Food
29 Thanksgiving recipes you still have time to pull off
Op-Ed

Pebble Mine is a poison pill for Alaska's wild salmon

The Bristol Bay watershed, in southwest Alaska, comprises 40,000 square miles of bogs and evergreen forests, rimmed by distant mountains and shimmering with rivers and feeder streams. In these waterways, miracles happen. Together they sustain the largest remaining salmon fishery on Earth.

For more than a decade, a Canadian mining company, Northern Dynasty Minerals, has wanted to gouge one of the world’s largest gold and copper mines into the heart of the watershed, putting its rivers on a centuries-long poison drip. The company has failed to move forward with the project, known as Pebble Mine, due to intense and sustained opposition. It has also been burdened by proposed restrictions recommended by the Obama-era Environmental Protection Agency — the result of a four-year review.

But President Trump’s EPA administrator, Scott Pruitt, has rejected his agency’s review and moved to withdraw its proposal to impose restrictions on the mine, thereby reviving the company’s prospects for federal permitting. Pruitt is poised to take this action imminently, showing a flagrant disregard for the public’s overwhelming opposition.

Now, in what could very well be the most important land-use decision in North America in our time, an essentially eternal supply of food is pitted against an essentially eternal supply of poison.

If Pruitt wins, we all lose. The Bristol Bay watershed generates half the world’s remaining wild salmon, including five species: the scarlet sockeyes, the hard-charging kings, the silver coho, the humpbacked pinks and the placid chums. Together the salmon support 14,000 jobs and generate $1.5 billion annually.

Last year alone, 60 million wild salmon surged into the watershed, drawn to its many rivers by faintly remembered scents. This year, on two separate occasions, fishermen caught more than a million fish in a single day. Records were shattered, and several boats became so overloaded that they actually sank.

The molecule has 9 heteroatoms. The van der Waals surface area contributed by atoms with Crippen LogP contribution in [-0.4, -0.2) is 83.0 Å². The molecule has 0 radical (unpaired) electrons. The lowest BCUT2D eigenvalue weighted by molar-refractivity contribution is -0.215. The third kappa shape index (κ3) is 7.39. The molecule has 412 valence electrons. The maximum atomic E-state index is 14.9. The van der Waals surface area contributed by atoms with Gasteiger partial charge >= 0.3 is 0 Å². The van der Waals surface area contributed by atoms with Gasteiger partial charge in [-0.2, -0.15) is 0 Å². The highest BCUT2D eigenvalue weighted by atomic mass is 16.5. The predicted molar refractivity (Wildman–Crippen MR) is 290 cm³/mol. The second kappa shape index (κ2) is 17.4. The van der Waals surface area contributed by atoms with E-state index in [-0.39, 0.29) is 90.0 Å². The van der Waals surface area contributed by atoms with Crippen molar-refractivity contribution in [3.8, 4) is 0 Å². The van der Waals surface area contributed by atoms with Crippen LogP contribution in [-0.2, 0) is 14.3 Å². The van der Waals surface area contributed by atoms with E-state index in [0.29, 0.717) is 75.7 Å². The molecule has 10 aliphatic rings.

Nowhere else in the modern world does the landscape grant so much food. You’d think everyone would realize the place is sacred. To Native people, it is — literally.

Salmon perform a kind of alchemy. Although they live most of their lives in the ocean, hundreds of miles from the coastline, they shelter their young from the open sea by hiding them in rivers. In so doing, they bring the nutrients of the ocean to us. Those that get past the fishing nets bring nourishment further uphill, against gravity, to feed eagles and bears and fertilize the forests that shade the streams, which in turn produce more salmon, supporting more communities.

This embarrassment of riches could last an additional few thousand years, or it could be destroyed. Alaskans understand that the Pebble Mine is a death wish: 65% of the state’s residents oppose it; in the Bristol Bay region, that number grows to more than 80%. The opposition includes recreational fishermen, owners of tourist lodges, the Bristol Bay Native Corporation, which is the largest private landowner in the region, and most commercial fishing communities.

It took the Obama administration EPA four years to study the question of how the Pebble Mine would affect the Bristol Bay watershed, ultimately concluding that putting an open-pit mining operation there would be profoundly reckless. The EPA said the mine would produce billions of tons of toxic waste that could not be reliably contained; that it would remain poisonous to water and wildlife for centuries; that it would pose “catastrophic” risks to salmon and other seafood; and that the generative value of the watershed exceeded the value of the mine. The agency proposed significant restrictions. Northern Dynasty’s corporate partners abandoned the project, and the company’s stock plunged 90%. Yet it took Pruitt only one hour with the CEO behind the mine, Tom Collier, to decide last May that the EPA should scrap its review.

We have already destroyed what had previously been the largest salmon complex in the world, the Columbia River system. Global warming, dams, the logging industry and pollution are continuing to debilitate salmon. Farms in British Columbia breed Atlantic salmon, which infest young native salmon with lethal parasites. The resident killer whales of the Pacific Northwest are starving because of salmon destruction.

All that has been lost along the coastline south of Alaska remains fully functioning in the Bristol Bay watershed. There is no simple route to stopping the Pebble Mine — it will take lawsuits, activism and sustained opposition at the state and federal levels — but it must be stopped. It sacrifices too much. The Bristol Bay watershed needs to be protected, its rivers and salmon unspoiled.

Carl Safina is a professor of journalism at Stony Brook University and the founder and president of the Safina Center. Joel Reynolds is western director and senior attorney at the Natural Resources Defense Council.

Follow the Opinion section on Twitter @latimesopinion or Facebook

Copyright © 2017, Los Angeles Times
EDITION: California | U.S. & World
77°